After reviewing the videos, it was clear that the reason for the clicks was due to the fact that participants were searching Match.com’s site and clicking repeatedly on the Gift Subscription link which was taking them to the page for redeeming a gift subscription. It wasn’t until participants manually searched for Gift Subscriptions in the search bar or on FAQ page that they found the information they were after.
eHarmony user session (with audio)
Match.com user session (with audio)
eHarmony’s non successful users were split evenly between Abandoning the task entirely and saying they weren’t able to find the information. Participants on Match.com were much less likely to abandon the task then to say they weren’t able to find the information.
While the distinction in this case is largely one of semantics, it’s still important to note that people who erred were people who felt like they had made some progress on the site but when asked if they were able to actually find the information they realized they had not. People who abandoned felt as if they weren’t making progress on the site, which was evident when we filtered the results.
eHarmony user session (video only)
Match.com user session (video only)
Ease of Use
After the task we asked all the users to rate how easy or difficult it was to accomplish, with 1 = Very Difficult, 4 = Neutral and 7 = Very Easy. Click on the image to enlarge.
eHarmony’s users ranked the overall ease of use of the site at 5 out of 7, with 70% of participants giving eHarmony a positive rating. Match.com’s overall ease of use ranking was slightly lower at 4.7 out 7. Despite having a majority of participants actually fail the task, Match.com still managed to have 60% of their users give them a positive ease of use rating likely due to the fact that many were able to quickly find the page for redeeming a gift subscription if not the page to obtain one.
After the task we asked all the users to rate how satisfied they were with the site, with 1 = Very Unsatisfied, 4 = Neutral and 7 = Very Satisfied. Click on the image to enlarge.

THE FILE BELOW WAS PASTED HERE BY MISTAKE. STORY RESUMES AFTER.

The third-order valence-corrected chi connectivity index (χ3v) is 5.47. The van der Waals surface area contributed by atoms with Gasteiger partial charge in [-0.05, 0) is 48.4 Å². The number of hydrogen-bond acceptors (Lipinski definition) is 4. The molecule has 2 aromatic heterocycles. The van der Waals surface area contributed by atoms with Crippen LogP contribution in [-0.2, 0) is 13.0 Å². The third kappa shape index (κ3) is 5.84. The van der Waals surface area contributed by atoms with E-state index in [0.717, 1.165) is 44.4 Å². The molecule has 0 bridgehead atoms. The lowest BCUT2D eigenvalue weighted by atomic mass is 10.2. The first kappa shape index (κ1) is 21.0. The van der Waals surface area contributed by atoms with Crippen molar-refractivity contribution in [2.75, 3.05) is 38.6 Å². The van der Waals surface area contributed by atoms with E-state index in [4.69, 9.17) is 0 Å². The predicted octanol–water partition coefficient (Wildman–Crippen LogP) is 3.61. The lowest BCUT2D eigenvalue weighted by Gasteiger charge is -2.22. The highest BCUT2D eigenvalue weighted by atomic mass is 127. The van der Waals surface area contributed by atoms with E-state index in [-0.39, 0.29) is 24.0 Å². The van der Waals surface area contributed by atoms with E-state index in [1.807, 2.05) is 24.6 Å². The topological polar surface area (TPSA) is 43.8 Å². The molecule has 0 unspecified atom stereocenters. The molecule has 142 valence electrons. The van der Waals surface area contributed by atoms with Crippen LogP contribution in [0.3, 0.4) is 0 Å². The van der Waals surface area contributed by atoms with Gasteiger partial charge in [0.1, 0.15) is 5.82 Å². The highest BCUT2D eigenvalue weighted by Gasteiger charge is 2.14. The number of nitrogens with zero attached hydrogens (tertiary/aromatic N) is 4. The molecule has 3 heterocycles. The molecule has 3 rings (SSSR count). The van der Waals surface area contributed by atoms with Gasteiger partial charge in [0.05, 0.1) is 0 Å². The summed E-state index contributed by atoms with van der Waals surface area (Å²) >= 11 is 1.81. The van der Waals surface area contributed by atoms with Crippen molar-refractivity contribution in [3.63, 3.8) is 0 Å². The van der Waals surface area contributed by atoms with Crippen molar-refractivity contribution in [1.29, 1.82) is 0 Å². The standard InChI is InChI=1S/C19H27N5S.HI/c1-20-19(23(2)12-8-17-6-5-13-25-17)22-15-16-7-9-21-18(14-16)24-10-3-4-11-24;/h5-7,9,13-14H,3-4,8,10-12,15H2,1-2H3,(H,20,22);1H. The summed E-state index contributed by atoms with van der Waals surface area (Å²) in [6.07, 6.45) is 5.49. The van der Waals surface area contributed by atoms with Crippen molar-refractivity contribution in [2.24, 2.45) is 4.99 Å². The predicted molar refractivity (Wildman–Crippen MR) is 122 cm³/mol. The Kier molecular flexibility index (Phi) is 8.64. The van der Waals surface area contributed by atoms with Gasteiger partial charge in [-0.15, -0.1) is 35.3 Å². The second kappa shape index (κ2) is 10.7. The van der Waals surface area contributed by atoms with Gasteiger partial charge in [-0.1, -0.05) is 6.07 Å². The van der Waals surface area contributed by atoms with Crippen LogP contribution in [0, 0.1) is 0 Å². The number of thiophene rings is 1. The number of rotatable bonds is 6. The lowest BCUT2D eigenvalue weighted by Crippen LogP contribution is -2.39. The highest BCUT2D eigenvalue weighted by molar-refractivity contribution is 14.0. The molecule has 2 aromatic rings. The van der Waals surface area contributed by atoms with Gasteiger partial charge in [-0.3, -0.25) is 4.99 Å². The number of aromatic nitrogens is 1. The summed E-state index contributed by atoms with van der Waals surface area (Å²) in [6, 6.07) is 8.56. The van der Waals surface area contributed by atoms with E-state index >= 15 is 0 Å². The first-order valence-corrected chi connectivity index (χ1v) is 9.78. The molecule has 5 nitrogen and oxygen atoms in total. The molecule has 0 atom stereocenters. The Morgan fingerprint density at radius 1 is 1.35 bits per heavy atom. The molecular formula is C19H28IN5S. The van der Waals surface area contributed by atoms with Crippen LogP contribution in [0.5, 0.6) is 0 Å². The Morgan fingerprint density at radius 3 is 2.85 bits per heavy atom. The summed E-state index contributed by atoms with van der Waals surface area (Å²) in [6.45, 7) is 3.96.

Overall participants were more satisfied on eHarmony’s site than on Match.com’s, with an average user satisfaction rating of 5.1 out of 7 versus Match’s 4.4.
Problems & Frustrations
We asked the users which, if any, of the following problems they encountered while on the site.
If users chose Other they were given an open-ended question to describe their problem or frustration. The three users who chose this for eHarmony said:
- “Had to search for the term ‘gift’ in order to find it”
- “Too much text to scroll”
- “There was too much information to scroll through”
If users chose Other they were given an open-ended question to describe their problem or frustration. The two users who chose this on Match.com said:
- “It told me to sign up or log in. It wouldn’t let me in the site without it”
- “It would be nice to be able to browse before having to enter information”
Net Promoter Score (NPS)
After participants interacted with the sites we asked them to rate how likely it was they would recommend them to friends, family or colleagues. Users who rate this likelihood as low, 0-6 on the rating scale, are labelled as Detractors. Users that choose 7 or 8 are labelled as Passives and Promoters are users that rate the likelihood as 9 or 10. Click on the image to enlarge.
In our seven years of experience, we have found that the average NPS differs by industry and that it’s not uncommon for brands to have negative Net Promoter Scores.
This week’s groups of participants were more likely to recommend eHarmony’s site than Match.com’s site to friends or family.
The winner this week is eHarmony for having a higher percentage of users successfully find the gift subscription information, as well as having higher user satisfaction, ease of use, and NPS rankings. Match.com still performed well, with users not far behind in each of the categories.